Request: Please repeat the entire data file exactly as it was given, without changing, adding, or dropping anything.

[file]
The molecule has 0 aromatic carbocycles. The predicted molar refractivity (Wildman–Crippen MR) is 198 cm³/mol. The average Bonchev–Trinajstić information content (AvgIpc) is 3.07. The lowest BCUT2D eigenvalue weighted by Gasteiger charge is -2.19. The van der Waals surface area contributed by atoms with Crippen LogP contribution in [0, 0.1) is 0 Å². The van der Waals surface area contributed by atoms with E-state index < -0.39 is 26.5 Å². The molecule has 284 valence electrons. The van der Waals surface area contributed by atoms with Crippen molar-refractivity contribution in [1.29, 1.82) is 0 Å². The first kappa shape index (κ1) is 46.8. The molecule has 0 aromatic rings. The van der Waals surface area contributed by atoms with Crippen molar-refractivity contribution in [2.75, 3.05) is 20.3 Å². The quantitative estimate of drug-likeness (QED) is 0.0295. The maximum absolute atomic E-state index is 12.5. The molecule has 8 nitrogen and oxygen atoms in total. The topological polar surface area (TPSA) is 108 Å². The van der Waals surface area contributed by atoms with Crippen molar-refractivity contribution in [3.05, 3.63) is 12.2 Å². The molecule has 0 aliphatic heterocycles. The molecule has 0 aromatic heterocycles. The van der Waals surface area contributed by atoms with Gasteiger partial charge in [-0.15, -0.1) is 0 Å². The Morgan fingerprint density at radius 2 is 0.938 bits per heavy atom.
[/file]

The molecule has 0 aromatic carbocycles. The predicted molar refractivity (Wildman–Crippen MR) is 198 cm³/mol. The average Bonchev–Trinajstić information content (AvgIpc) is 3.07. The lowest BCUT2D eigenvalue weighted by Gasteiger charge is -2.19. The van der Waals surface area contributed by atoms with Crippen LogP contribution in [0, 0.1) is 0 Å². The van der Waals surface area contributed by atoms with E-state index < -0.39 is 26.5 Å². The molecule has 284 valence electrons. The van der Waals surface area contributed by atoms with Crippen molar-refractivity contribution in [1.29, 1.82) is 0 Å². The first kappa shape index (κ1) is 46.8. The molecule has 0 aromatic rings. The van der Waals surface area contributed by atoms with Crippen molar-refractivity contribution in [2.75, 3.05) is 20.3 Å². The quantitative estimate of drug-likeness (QED) is 0.0295. The maximum absolute atomic E-state index is 12.5. The molecule has 8 nitrogen and oxygen atoms in total. The topological polar surface area (TPSA) is 108 Å². The van der Waals surface area contributed by atoms with Crippen molar-refractivity contribution in [3.05, 3.63) is 12.2 Å². The molecule has 0 aliphatic heterocycles. The molecule has 0 aromatic heterocycles. The van der Waals surface area contributed by atoms with Gasteiger partial charge in [-0.15, -0.1) is 0 Å². The Morgan fingerprint density at radius 2 is 0.938 bits per heavy atom.